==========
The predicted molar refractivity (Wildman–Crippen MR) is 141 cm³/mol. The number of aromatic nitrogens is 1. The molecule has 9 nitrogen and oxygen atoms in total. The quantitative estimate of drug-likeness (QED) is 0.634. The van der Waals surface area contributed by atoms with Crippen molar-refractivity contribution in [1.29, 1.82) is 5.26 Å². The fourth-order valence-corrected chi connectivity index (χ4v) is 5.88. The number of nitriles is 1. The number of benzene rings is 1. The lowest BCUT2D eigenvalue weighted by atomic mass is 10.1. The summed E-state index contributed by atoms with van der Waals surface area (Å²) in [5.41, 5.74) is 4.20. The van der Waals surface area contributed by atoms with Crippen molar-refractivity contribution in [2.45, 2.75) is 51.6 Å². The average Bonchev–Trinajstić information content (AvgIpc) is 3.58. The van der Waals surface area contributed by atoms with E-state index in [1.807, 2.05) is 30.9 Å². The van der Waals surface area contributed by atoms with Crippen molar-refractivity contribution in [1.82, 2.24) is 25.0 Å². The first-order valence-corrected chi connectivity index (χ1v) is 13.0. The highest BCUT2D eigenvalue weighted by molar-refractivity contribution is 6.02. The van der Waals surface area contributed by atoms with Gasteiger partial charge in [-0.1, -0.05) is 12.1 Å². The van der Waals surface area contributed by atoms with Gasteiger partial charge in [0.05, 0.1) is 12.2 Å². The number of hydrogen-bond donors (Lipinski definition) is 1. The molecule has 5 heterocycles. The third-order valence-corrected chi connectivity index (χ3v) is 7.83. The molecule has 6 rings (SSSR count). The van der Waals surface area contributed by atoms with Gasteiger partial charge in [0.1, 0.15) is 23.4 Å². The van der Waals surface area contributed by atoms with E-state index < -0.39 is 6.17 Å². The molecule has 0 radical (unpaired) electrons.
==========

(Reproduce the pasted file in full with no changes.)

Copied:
The predicted molar refractivity (Wildman–Crippen MR) is 141 cm³/mol. The number of aromatic nitrogens is 1. The molecule has 9 nitrogen and oxygen atoms in total. The quantitative estimate of drug-likeness (QED) is 0.634. The van der Waals surface area contributed by atoms with Crippen molar-refractivity contribution in [1.29, 1.82) is 5.26 Å². The fourth-order valence-corrected chi connectivity index (χ4v) is 5.88. The number of nitriles is 1. The number of benzene rings is 1. The lowest BCUT2D eigenvalue weighted by atomic mass is 10.1. The summed E-state index contributed by atoms with van der Waals surface area (Å²) in [5.41, 5.74) is 4.20. The van der Waals surface area contributed by atoms with Crippen molar-refractivity contribution in [2.45, 2.75) is 51.6 Å². The average Bonchev–Trinajstić information content (AvgIpc) is 3.58. The van der Waals surface area contributed by atoms with E-state index in [1.807, 2.05) is 30.9 Å². The van der Waals surface area contributed by atoms with Crippen molar-refractivity contribution in [1.82, 2.24) is 25.0 Å². The first-order valence-corrected chi connectivity index (χ1v) is 13.0. The highest BCUT2D eigenvalue weighted by molar-refractivity contribution is 6.02. The van der Waals surface area contributed by atoms with Gasteiger partial charge in [-0.1, -0.05) is 12.1 Å². The van der Waals surface area contributed by atoms with Gasteiger partial charge in [0.05, 0.1) is 12.2 Å². The number of hydrogen-bond donors (Lipinski definition) is 1. The molecule has 5 heterocycles. The third-order valence-corrected chi connectivity index (χ3v) is 7.83. The molecule has 6 rings (SSSR count). The van der Waals surface area contributed by atoms with Gasteiger partial charge in [0.1, 0.15) is 23.4 Å². The van der Waals surface area contributed by atoms with E-state index < -0.39 is 6.17 Å². The molecule has 0 radical (unpaired) electrons.